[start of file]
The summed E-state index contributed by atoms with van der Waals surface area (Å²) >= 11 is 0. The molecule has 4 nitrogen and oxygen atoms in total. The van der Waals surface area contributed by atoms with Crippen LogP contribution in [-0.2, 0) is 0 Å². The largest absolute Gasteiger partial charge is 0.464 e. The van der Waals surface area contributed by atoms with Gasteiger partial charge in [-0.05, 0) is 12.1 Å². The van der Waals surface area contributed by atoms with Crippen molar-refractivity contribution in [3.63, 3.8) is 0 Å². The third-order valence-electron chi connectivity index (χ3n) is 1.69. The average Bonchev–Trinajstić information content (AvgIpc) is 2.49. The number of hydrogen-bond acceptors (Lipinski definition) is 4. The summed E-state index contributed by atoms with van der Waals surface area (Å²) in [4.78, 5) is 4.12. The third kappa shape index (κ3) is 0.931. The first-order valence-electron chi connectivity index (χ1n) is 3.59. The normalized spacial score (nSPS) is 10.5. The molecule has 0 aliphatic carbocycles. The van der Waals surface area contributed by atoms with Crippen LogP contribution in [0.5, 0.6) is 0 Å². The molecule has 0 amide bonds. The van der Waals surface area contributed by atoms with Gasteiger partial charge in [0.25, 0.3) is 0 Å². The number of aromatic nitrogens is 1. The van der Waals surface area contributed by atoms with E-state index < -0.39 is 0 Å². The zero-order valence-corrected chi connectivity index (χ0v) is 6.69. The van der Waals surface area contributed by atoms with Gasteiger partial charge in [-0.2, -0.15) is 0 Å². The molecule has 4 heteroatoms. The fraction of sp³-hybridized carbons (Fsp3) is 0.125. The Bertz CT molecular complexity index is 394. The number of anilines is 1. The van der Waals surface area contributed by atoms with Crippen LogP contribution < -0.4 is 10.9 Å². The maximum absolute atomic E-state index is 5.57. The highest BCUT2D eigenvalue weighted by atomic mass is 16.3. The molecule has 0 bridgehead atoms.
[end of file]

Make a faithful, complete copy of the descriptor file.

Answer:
The summed E-state index contributed by atoms with van der Waals surface area (Å²) >= 11 is 0. The molecule has 4 nitrogen and oxygen atoms in total. The van der Waals surface area contributed by atoms with Crippen LogP contribution in [-0.2, 0) is 0 Å². The largest absolute Gasteiger partial charge is 0.464 e. The van der Waals surface area contributed by atoms with Gasteiger partial charge in [-0.05, 0) is 12.1 Å². The van der Waals surface area contributed by atoms with Crippen molar-refractivity contribution in [3.63, 3.8) is 0 Å². The third-order valence-electron chi connectivity index (χ3n) is 1.69. The average Bonchev–Trinajstić information content (AvgIpc) is 2.49. The number of hydrogen-bond acceptors (Lipinski definition) is 4. The summed E-state index contributed by atoms with van der Waals surface area (Å²) in [4.78, 5) is 4.12. The third kappa shape index (κ3) is 0.931. The first-order valence-electron chi connectivity index (χ1n) is 3.59. The normalized spacial score (nSPS) is 10.5. The molecule has 0 aliphatic carbocycles. The van der Waals surface area contributed by atoms with Crippen LogP contribution in [0.5, 0.6) is 0 Å². The molecule has 0 amide bonds. The van der Waals surface area contributed by atoms with Gasteiger partial charge in [0.25, 0.3) is 0 Å². The number of aromatic nitrogens is 1. The van der Waals surface area contributed by atoms with E-state index < -0.39 is 0 Å². The zero-order valence-corrected chi connectivity index (χ0v) is 6.69. The van der Waals surface area contributed by atoms with Gasteiger partial charge in [-0.2, -0.15) is 0 Å². The molecule has 4 heteroatoms. The fraction of sp³-hybridized carbons (Fsp3) is 0.125. The Bertz CT molecular complexity index is 394. The number of anilines is 1. The van der Waals surface area contributed by atoms with Crippen LogP contribution < -0.4 is 10.9 Å². The maximum absolute atomic E-state index is 5.57. The highest BCUT2D eigenvalue weighted by atomic mass is 16.3. The molecule has 0 bridgehead atoms.